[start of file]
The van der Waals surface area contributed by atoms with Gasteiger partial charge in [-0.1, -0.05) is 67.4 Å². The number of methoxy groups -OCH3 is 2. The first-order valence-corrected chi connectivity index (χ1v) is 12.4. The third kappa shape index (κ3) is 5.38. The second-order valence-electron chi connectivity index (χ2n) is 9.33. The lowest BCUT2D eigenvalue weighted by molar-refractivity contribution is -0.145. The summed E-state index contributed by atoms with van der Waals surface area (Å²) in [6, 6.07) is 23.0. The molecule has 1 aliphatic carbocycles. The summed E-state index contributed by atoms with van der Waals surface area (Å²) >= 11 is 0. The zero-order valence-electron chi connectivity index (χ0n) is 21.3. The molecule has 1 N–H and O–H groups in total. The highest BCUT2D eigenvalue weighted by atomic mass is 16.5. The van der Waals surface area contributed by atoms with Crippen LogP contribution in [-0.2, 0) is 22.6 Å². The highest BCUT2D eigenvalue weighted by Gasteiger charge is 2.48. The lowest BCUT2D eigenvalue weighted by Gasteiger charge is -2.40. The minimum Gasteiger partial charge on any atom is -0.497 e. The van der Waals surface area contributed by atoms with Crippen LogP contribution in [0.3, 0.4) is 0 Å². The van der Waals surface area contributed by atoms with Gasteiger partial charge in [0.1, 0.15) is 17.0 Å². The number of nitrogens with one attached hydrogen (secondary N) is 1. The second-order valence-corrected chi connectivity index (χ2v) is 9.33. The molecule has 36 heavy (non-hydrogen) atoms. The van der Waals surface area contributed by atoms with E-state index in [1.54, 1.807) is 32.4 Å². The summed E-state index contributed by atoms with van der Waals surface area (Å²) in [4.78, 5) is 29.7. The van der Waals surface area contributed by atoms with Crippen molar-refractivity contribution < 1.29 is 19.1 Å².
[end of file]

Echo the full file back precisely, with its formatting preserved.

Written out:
The van der Waals surface area contributed by atoms with Gasteiger partial charge in [-0.1, -0.05) is 67.4 Å². The number of methoxy groups -OCH3 is 2. The first-order valence-corrected chi connectivity index (χ1v) is 12.4. The third kappa shape index (κ3) is 5.38. The second-order valence-electron chi connectivity index (χ2n) is 9.33. The lowest BCUT2D eigenvalue weighted by molar-refractivity contribution is -0.145. The summed E-state index contributed by atoms with van der Waals surface area (Å²) in [6, 6.07) is 23.0. The molecule has 1 aliphatic carbocycles. The summed E-state index contributed by atoms with van der Waals surface area (Å²) >= 11 is 0. The zero-order valence-electron chi connectivity index (χ0n) is 21.3. The molecule has 1 N–H and O–H groups in total. The highest BCUT2D eigenvalue weighted by atomic mass is 16.5. The van der Waals surface area contributed by atoms with Crippen LogP contribution in [-0.2, 0) is 22.6 Å². The highest BCUT2D eigenvalue weighted by Gasteiger charge is 2.48. The lowest BCUT2D eigenvalue weighted by Gasteiger charge is -2.40. The minimum Gasteiger partial charge on any atom is -0.497 e. The van der Waals surface area contributed by atoms with Crippen LogP contribution in [0.3, 0.4) is 0 Å². The van der Waals surface area contributed by atoms with Gasteiger partial charge in [0.1, 0.15) is 17.0 Å². The number of nitrogens with one attached hydrogen (secondary N) is 1. The second-order valence-corrected chi connectivity index (χ2v) is 9.33. The molecule has 36 heavy (non-hydrogen) atoms. The van der Waals surface area contributed by atoms with E-state index in [1.54, 1.807) is 32.4 Å². The summed E-state index contributed by atoms with van der Waals surface area (Å²) in [4.78, 5) is 29.7. The van der Waals surface area contributed by atoms with Crippen molar-refractivity contribution < 1.29 is 19.1 Å².